My question is what exactly is the US Soccer Players website? You’re right on Tom when you describe it as “ever curious.” Is it supposed to be representing the perspectives of US pros? I know they have regular writers, is it run by some central entity?

  6. John Smith

    I’m quite insulted by the title of this article. I am above all else a soccer fan. Not league specific, not nation specific. I love the game and I know of quite a few others that follow MLS that are the same. I don’t profess to believe that MLS is anywhere near on par with European first division soccer…….. yet. However to doubt our passion for the game is a common theme I’ve heard from the other side of the pond.

    I would venture to say that there is a hard-core soccer fan in the US that generally is MUCH more educated about international soccer than the average Big-5 European fan. My main argument here is that most English players play in the EPL, most Spanish players play in the La Liga, most German players play in Bundesliga, and most Italian players play in Seria A. The fans of these countries generally don’t have much interest in following other nation’s league cause for the most part they don’t have alot of national team players playing in those countries AND the fact that they tend to be more emotionally invested in their club teams. I’m not knocking it as I understand this, just more so with the NFL, NBA, NHL, or MLB. Fans here tend to be more invested in their National team players wherever they may play, than in a particular US based club team.

    I would wager my knowledge of the EPL is much better than the average Spanish, Italian, German, or French fans. Why? Cause my national team has players on a variety of teams in the EPL. The same can be said of the Bundesliga and the French first division. (Not so much Serie A and La Liga). We’re gaining inroads in the Danish and Scandanavian leagues now and have had players in the Erdervise in the recent past. The desire to follow our players is very much like basketball and hockey fans of European players in the NBA or the NHL. Over the past 10 years more and more fans of the beautiful game have been exposed and interested in European soccer, to follow and watch our stars do well at the top of the game.

    The momentum is slowly gathering…. the sleeping giant is awaking…. our 1st division is now up to 16 teams soon to be 18. That’s a lot of players finally getting paid (though a measley amount) to play…..give us another 10-20 years and see what happens then.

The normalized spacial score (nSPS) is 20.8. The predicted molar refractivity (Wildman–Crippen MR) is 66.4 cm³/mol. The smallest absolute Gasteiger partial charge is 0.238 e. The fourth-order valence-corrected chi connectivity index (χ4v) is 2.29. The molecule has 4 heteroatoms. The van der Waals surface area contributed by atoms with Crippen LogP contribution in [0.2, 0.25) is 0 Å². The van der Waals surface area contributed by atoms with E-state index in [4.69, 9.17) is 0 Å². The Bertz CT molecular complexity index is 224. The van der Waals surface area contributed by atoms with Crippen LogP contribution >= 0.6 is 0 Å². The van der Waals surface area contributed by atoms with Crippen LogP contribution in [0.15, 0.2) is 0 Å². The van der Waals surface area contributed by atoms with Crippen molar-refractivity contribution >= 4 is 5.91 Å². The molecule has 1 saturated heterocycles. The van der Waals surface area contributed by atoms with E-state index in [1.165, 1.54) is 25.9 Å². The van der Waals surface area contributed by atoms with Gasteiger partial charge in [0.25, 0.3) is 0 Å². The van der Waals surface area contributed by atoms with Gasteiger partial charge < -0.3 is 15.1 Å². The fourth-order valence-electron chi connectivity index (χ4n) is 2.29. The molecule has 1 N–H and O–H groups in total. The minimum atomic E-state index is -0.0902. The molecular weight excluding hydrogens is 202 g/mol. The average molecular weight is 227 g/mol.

7. Brian

    ussoccerplayers has been around forever by internet standards. I’ve been reading it since at least the ’02 World Cup. Almost every pro soccer writer has gone through there at one time or another. Bradley, Lalas, Canales, Bueno, Connolly, etc. They’re owned by the players union for the national team.

    Though I didn’t care for the Eisenmenger article, I don’t think it’s fair to act like this site just came on line yesterday. They’ve been doing good work for a very long time.

  8. Tom

    John Smith — you should probably read the actual article and not just the title…

    Andrew — agree, though the curious point was that the piece at US Soccer Players was about US national team players. Which also isn’t surprising, as the site is owned and run by the players union. It’s an odd setup, definitely.

  9. Tom

    Brian — by ever-curious I was indeed
    referring to their long history, which has included a solid of solid content but also a regular stream of pretty
    odd stuff too. I find it to be a very odd site partly
    because of their unusual mission and funding.

  10. Lisa E.

    Jarrett C,

    You raise a good point. The vision of SUM extends beyond the scope of “the kind of people that read soccer blogs on the Internet.” There are many people that love/know the sport as much/more/less than you and they don’t read blogs. They may never/some will. Some may just buy tickets, pay for their ‘poorly academically performing’ kids’ clubs – a huge industry which employs more people than MLS and some will profit greatly (see youth transfer fees.)

    You’re the people SUM want others to become. You love it. But tragically, there aren’t many of you. And more tragically, you don’t have any money. That’s okay. This sport is beautiful, you don’t need money, it’s natural, that’s important.

    Andrew Guest,

    US Soccer Players is the site of the US National Team Players Association. It’s their union. Their contract expires December 31, 2010. Their current player representatives for 2008-09:

    Carlos Bocanegra
    Steve Cherundolo
    Brian Ching
    Landon Donovan
    Oguchi Onyewu

    Their goals:

    *Reach people with some association with soccer
    *Encourage, nurture and reward that interest
    *Make it easy for those people to expand their connection to the sport
    *Give them the information they need to expand their interest and knowledge
    *Create a soccer community that shares our goal of increasing soccer’s role and significance in the U.S.

    BTW: Target demographics collect stats to sell TV advertising because that segment buys certain products that targeted advertising sells, which sponsors broadcast television. But this sport is not limited to the 2010 target demographic. It will spin to other segments that may sell even more products with less investment. (sigh)